How to Carve Turkey by lhh12385

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									                                            How to Carve Turkey


Carving a Turkey
If you are a confident turkey carver, place the turkey on a large serv-
ing platter and carve it at the table. For the majority of us, carving the
turkey in the kitchen is a safer bet. Place the turkey on a carving board,
ideally one that has a moat and well to catch the delicious poultry
juices. Untie the bird and remove the skewers, if you used them. Using
a sharp carving knife and meat fork, cut down between the thigh and
body until you feel bone. Twist and pull down on the leg and thigh a
little until you see the thigh joint. Now cut through the joint to separate             Recipe picture
the thigh from the body. Cut the joint where the leg meets the thigh. Re-
peat on the other side. Now you have legs and thighs ready for a warm
platter.

To carve the breast meat, start at the keel bone that runs along the top of
the breast. Angle the knife and cut thin slices of breast meat from one
side of the bird. Continue until you reach the rib cage; then carve the
other breast. (Alternatively, some carvers prefer to cut the entire side of
the breast from the bone and then slice the breast on an angle into thick
slices.) At this point you should have plenty of meat for serving. Lay
slices of breast meat in an overlapping fashion down the center of the
platter. Place the legs and thighs along the side. If a guest wants to have
a wing, pull back the wing until you see the joint between the wing and
the body, cut through that joint, and add the wing to the platter. Cover      From: The New Thanksgiving Table
the rest of the turkey loosely with aluminum foil and remove the rest of         An American Celebration of
the meat from the carcass later for some fine leftovers.                          Family, Friends, and Food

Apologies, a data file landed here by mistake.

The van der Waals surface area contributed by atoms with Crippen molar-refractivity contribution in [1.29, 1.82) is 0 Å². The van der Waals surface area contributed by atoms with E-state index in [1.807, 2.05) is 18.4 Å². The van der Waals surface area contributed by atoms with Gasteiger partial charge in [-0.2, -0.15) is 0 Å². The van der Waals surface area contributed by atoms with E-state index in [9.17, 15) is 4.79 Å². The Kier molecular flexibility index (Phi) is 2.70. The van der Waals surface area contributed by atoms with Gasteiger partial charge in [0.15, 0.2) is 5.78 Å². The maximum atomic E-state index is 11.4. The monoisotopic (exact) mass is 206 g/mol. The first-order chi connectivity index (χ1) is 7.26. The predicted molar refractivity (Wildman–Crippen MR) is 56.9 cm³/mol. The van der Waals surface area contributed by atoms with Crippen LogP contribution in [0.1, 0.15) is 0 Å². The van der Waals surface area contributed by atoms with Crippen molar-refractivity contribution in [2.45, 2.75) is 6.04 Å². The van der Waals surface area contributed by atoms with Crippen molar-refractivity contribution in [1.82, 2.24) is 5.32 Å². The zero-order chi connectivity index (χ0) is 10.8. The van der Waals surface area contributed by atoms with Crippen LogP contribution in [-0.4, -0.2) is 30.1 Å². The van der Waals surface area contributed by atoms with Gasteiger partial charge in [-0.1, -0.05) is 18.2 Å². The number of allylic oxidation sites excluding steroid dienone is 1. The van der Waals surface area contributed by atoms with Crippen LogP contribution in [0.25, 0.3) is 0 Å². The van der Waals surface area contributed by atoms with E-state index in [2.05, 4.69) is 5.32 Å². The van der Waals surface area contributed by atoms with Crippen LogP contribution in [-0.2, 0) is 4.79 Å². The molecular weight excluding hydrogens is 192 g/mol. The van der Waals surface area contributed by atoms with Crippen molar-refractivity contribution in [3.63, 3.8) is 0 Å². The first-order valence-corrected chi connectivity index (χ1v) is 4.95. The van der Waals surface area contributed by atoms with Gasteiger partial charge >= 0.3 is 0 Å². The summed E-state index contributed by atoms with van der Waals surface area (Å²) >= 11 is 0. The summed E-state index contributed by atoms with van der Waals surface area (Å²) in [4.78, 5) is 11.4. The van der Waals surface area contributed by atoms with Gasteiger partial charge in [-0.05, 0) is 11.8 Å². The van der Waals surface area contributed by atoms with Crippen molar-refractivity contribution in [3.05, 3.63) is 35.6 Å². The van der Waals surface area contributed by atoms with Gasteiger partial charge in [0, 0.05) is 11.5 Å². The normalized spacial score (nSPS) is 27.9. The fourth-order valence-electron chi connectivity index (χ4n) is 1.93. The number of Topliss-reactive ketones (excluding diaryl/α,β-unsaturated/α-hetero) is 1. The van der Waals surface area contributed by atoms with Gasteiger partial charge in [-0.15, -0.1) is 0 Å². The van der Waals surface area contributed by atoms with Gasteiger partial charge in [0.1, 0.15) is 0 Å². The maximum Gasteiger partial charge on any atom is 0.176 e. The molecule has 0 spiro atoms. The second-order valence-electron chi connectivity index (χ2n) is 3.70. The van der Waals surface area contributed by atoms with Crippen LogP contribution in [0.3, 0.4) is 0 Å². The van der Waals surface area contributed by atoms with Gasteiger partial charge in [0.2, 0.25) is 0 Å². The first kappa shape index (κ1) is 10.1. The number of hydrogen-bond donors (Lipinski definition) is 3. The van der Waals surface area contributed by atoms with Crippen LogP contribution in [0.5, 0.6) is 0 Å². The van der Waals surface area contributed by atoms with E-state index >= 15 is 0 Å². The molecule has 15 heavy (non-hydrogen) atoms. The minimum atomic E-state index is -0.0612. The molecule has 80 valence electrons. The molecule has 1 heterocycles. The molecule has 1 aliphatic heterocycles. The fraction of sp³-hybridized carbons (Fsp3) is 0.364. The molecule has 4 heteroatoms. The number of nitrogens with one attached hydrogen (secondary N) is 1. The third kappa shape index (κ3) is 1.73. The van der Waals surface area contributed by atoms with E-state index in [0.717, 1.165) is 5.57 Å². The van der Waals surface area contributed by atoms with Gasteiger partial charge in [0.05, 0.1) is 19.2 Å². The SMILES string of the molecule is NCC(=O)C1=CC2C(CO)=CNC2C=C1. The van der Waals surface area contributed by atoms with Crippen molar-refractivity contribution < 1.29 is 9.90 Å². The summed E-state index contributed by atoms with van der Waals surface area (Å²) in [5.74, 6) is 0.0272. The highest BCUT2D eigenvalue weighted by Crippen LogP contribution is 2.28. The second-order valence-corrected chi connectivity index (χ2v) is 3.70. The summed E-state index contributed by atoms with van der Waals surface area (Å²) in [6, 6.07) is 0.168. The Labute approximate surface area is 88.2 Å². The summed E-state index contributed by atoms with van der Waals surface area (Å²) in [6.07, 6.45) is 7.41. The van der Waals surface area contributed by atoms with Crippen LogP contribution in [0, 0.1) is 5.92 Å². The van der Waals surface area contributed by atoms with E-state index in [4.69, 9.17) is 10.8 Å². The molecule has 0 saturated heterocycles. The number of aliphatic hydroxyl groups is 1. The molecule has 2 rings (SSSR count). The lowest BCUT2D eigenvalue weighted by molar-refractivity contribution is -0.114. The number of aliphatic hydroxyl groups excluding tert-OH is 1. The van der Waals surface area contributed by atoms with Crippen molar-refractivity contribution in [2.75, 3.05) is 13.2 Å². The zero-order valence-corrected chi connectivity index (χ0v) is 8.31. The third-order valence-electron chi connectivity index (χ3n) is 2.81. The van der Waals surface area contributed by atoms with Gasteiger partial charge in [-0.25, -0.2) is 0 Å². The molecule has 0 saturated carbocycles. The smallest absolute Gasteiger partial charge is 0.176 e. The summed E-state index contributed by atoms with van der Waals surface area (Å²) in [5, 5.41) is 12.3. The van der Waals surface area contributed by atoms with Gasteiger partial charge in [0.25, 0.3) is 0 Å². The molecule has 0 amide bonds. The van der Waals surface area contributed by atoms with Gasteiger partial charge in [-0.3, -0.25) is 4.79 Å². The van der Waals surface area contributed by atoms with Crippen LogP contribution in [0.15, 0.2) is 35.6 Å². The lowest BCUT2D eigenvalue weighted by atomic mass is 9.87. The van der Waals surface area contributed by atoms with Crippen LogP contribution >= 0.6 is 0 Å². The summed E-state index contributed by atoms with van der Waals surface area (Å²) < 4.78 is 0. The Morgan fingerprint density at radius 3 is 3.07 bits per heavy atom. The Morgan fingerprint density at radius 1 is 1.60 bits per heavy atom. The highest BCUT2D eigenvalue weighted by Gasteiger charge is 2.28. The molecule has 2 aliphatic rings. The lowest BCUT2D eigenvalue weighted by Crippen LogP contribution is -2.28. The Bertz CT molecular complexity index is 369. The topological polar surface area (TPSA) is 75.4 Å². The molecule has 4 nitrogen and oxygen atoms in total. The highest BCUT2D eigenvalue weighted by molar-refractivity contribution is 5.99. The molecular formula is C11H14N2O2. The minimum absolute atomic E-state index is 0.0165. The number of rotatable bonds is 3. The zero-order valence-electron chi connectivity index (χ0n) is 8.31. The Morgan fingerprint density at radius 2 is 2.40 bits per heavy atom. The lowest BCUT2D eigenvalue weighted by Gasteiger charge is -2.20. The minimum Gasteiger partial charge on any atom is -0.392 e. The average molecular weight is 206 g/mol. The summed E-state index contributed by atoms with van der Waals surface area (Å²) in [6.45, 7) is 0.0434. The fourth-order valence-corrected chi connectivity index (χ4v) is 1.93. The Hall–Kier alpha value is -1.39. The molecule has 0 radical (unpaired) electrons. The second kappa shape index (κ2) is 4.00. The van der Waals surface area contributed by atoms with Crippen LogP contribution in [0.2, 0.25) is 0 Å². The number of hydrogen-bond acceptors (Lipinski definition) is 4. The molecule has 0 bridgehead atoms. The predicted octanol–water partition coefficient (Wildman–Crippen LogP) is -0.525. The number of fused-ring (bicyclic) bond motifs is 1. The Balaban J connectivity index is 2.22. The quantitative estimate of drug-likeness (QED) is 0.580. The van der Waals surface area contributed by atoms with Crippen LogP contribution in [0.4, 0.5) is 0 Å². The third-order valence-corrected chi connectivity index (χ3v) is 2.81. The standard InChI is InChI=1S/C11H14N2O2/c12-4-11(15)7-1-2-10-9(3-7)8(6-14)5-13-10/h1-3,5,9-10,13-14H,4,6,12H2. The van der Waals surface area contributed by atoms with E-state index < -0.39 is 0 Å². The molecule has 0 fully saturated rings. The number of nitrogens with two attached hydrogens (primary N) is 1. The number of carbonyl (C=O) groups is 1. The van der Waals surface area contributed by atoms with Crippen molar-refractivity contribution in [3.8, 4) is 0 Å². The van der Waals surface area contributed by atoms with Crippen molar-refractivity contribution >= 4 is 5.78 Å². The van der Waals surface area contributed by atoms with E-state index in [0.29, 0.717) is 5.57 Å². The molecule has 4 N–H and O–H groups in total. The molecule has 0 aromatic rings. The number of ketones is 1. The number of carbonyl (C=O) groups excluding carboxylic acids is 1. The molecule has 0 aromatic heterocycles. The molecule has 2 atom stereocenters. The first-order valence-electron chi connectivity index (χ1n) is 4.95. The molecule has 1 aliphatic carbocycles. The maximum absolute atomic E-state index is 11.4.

By Diane Morgan

Presentation
When considering presentation, the question you have to ask yourself is: Do you want drama or ease of serving
for Thanksgiving dinner? There is no right or wrong answer; it’s a matter of what you are comfortable with.
Presenting a whole roasted bird on a large, artfully garnished platter is a showstopper on a buffet or at the head
of a dining table. Just remember, you’ll need to study the section on carving so you know what you are doing,
and have an attractive carving set (a sharp carving knife and carving fork) ready for the task at hand. Play the
part, and carve with authority and confidence. It’s fun.

If you want to carve the turkey in the kitchen and present a platter of meat to guests, follow the carving
directions above, and garnish one corner of the platter or two corners diagonally opposite each other with some
of the garnishes suggested below. Keep it simple; the presentation of fanned-out, overlapping turkey slices is
beautiful in itself.

Garnishes
I always like my garnishes to relate to the dish being garnished. For instance, when I make the Herb
Butter–Rubbed Turkey with Giblet Gravy on page 96, I buy or snip from the garden extra bunches of fresh sage,
thyme, and parsley. You can either tuck the herbs around the base of the bird or place them at the corners of the
platter. For the Maple-Glazed Roast Turkey with Applejack Giblet Gravy on page 92, fresh herbs look great as a
garnish, and so do lady apples and kumquats nestled on top of the herbs.
See what’s in your garden, if you have one. Interesting greens like kale or savoy cabbage make beautiful gar-
nishes. A quick trip to the yard and a few snips with a scissors is all it takes. If you don’t have a garden, peruse
the produce aisles of your market for interesting seasonal produce. If the platter is large enough, small gourds
and Indian corn nestled on herbs or greens look pretty around the edges of a serving platter. Just avoid the
clichés—curly-leaf parsley with slices of orange, or parsley with pickled crabapples—and your turkey will look
regal and festive.

								
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